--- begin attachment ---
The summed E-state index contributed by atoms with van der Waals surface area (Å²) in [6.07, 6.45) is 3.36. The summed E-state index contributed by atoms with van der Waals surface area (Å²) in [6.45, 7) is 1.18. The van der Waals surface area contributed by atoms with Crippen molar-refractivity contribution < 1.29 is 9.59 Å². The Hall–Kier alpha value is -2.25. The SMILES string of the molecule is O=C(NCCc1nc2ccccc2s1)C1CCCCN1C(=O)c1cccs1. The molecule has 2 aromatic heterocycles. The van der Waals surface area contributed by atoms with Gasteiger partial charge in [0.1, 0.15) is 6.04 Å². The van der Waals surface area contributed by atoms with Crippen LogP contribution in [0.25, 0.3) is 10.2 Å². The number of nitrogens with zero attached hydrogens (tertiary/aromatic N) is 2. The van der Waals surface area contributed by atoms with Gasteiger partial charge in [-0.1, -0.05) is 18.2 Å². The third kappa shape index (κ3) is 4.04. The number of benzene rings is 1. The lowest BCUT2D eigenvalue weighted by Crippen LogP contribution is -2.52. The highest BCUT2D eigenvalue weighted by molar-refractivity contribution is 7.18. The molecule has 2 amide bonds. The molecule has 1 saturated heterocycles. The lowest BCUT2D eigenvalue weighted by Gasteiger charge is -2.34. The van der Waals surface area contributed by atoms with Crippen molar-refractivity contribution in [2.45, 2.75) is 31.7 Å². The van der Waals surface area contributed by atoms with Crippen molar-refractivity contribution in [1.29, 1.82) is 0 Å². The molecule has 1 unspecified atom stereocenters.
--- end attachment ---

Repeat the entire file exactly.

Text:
The summed E-state index contributed by atoms with van der Waals surface area (Å²) in [6.07, 6.45) is 3.36. The summed E-state index contributed by atoms with van der Waals surface area (Å²) in [6.45, 7) is 1.18. The van der Waals surface area contributed by atoms with Crippen molar-refractivity contribution < 1.29 is 9.59 Å². The Hall–Kier alpha value is -2.25. The SMILES string of the molecule is O=C(NCCc1nc2ccccc2s1)C1CCCCN1C(=O)c1cccs1. The molecule has 2 aromatic heterocycles. The van der Waals surface area contributed by atoms with Gasteiger partial charge in [0.1, 0.15) is 6.04 Å². The van der Waals surface area contributed by atoms with Crippen LogP contribution in [0.25, 0.3) is 10.2 Å². The number of nitrogens with zero attached hydrogens (tertiary/aromatic N) is 2. The van der Waals surface area contributed by atoms with Gasteiger partial charge in [-0.1, -0.05) is 18.2 Å². The third kappa shape index (κ3) is 4.04. The number of benzene rings is 1. The lowest BCUT2D eigenvalue weighted by Crippen LogP contribution is -2.52. The highest BCUT2D eigenvalue weighted by molar-refractivity contribution is 7.18. The molecule has 2 amide bonds. The molecule has 1 saturated heterocycles. The lowest BCUT2D eigenvalue weighted by Gasteiger charge is -2.34. The van der Waals surface area contributed by atoms with Crippen molar-refractivity contribution in [2.45, 2.75) is 31.7 Å². The van der Waals surface area contributed by atoms with Crippen molar-refractivity contribution in [1.29, 1.82) is 0 Å². The molecule has 1 unspecified atom stereocenters.